Modular also means we can make changes to interiors to ensure it meets the needs of the route. Whether the operator wants a high density train or one with large catering carriages, we can personalise it for passenger demands.

Greener trains

Arguably the biggest development for our intercity trains will be seen over the coming years as we focus on alternative power sources. Earlier this year, the rail minister set out his ambition to remove all diesel-only trains from UK tracks by 2040 in a bid to cut carbon emissions. In the announcement, bi-mode was cited as a bridging technology.

Thanks to our modern Rolls-Royce MTU engines, we are able to cut harmful emissions (PN20) by up to 90 per cent compared to the trains we are replacing. Of course, our train will use electric power wherever possible, drastically cutting emissions too.

Yet the big question remains, what next? To continue the minister’s metaphor, do we cross the bridge and cut down emissions even further?

Hitachi has been researching this for years, and draws on expertise from its operations and expertise all around the world.

Firstly, there is battery technology. In Japan, we already have a pure battery main line train in passenger service. The DENCHA train runs using battery power on stretches of track not electrified, and needs charging after approximately 40km. The battery powerpacks are fitted underneath the train, much like our diesel engines on British intercity trains.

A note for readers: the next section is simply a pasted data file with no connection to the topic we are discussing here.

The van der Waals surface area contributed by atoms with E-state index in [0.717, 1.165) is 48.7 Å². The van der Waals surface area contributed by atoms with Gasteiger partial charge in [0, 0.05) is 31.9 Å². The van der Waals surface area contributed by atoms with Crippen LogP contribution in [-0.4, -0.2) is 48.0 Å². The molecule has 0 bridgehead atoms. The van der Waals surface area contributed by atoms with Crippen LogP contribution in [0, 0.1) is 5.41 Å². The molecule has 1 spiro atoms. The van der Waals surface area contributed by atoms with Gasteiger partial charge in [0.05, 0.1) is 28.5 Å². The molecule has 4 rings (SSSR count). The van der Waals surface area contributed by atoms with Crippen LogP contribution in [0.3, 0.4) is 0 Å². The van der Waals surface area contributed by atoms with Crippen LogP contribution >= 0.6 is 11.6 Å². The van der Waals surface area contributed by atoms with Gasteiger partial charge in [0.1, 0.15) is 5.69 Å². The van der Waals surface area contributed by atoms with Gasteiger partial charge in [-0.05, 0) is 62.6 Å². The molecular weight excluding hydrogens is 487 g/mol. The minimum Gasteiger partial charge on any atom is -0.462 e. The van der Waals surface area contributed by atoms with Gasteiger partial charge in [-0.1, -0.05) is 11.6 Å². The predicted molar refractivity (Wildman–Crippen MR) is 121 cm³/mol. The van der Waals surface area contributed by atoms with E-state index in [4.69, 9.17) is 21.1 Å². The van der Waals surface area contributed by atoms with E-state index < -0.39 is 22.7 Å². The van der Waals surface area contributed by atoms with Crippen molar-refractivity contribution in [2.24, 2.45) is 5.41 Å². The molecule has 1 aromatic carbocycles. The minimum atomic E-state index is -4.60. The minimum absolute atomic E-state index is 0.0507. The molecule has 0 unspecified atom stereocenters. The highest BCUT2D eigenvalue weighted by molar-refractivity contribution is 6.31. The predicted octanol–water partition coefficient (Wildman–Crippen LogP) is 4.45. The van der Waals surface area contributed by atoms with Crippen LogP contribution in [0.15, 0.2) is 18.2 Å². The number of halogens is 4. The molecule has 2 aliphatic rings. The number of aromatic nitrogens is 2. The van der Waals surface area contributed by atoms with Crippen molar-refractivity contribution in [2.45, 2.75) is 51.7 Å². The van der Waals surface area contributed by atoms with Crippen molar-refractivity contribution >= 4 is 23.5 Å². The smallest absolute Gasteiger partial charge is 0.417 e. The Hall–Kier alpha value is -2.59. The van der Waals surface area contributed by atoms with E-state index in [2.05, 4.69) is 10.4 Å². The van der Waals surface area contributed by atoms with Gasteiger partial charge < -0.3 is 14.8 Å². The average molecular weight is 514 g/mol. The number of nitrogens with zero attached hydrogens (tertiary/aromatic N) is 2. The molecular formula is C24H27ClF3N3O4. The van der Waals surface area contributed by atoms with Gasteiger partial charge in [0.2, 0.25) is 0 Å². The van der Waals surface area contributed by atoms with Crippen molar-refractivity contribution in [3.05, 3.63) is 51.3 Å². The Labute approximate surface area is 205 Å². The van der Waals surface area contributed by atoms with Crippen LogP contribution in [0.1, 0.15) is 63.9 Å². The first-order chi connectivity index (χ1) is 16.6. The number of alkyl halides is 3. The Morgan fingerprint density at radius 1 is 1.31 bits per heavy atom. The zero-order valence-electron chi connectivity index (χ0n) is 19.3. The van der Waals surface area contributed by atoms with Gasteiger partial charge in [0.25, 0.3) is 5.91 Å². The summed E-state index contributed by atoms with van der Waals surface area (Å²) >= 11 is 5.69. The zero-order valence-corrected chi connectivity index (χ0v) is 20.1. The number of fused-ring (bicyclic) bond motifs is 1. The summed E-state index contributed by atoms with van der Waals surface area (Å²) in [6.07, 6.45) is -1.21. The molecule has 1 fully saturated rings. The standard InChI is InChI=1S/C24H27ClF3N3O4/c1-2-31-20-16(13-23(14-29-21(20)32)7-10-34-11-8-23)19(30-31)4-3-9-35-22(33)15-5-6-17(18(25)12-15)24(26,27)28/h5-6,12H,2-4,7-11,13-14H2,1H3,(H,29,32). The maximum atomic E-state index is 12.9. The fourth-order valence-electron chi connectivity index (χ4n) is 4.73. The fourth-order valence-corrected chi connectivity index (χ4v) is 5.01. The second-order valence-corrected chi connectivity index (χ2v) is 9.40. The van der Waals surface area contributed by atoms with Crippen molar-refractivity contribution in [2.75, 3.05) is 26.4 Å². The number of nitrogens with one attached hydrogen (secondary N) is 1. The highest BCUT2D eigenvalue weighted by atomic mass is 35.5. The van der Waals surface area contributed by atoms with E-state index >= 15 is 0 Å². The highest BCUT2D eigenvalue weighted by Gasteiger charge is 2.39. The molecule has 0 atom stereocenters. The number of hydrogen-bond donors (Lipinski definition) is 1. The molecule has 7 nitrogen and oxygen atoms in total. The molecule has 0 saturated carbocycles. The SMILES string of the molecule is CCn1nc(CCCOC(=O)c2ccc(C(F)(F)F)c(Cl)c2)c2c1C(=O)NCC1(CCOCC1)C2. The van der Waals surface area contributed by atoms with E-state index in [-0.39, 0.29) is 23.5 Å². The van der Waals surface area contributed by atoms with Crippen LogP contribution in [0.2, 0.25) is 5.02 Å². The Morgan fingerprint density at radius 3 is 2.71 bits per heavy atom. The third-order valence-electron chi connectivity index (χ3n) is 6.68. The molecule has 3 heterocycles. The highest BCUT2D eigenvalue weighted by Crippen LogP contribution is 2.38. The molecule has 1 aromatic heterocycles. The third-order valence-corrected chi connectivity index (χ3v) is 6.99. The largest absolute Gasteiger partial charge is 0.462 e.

The motor industry is making great strides forward when it comes to improving the range and performance of battery technology. This is why my colleagues at Hitachi Automotive Systems have teamed up with car giant Honda to produce all electric vehicles for both rail and road.

Where the motor industry has taken the lead is the hybrid model. By using a battery alongside diesel engines, we can see performance levels increase whilst emissions drop.

Hitachi proved this is possible by carrying out tests in the UK. In 2007, we applied this battery hybrid technology to a HST. Jointly with Network Rail and Porterbrook, this became the first of its kind to ever run in Europe. The results were that fuel consumption decreased by 20 per cent as a result of the battery technology. It is fair to assume with advances in battery capability, this figure can come down even further.

Time to be bold

There has never been a more exciting time to be a rail engineer. Never before has there been such a sense of ambition and collaboration to make this country a world leader in rail technology. Whether it’s my work with the University of Birmingham, Angel Trains and also UK company Fuel Cell Systems on fuel cell technology, or overseeing the first wave of bi-mode trains into passenger service, every day brings me new challenges.

I keep telling my team of engineers to think big and be bold. The reward will be building trains the world has never seen before, and for an engineer, there is nothing more fulfilling that that.

Read more: Details of £5bn transformation of Welsh rail services revealed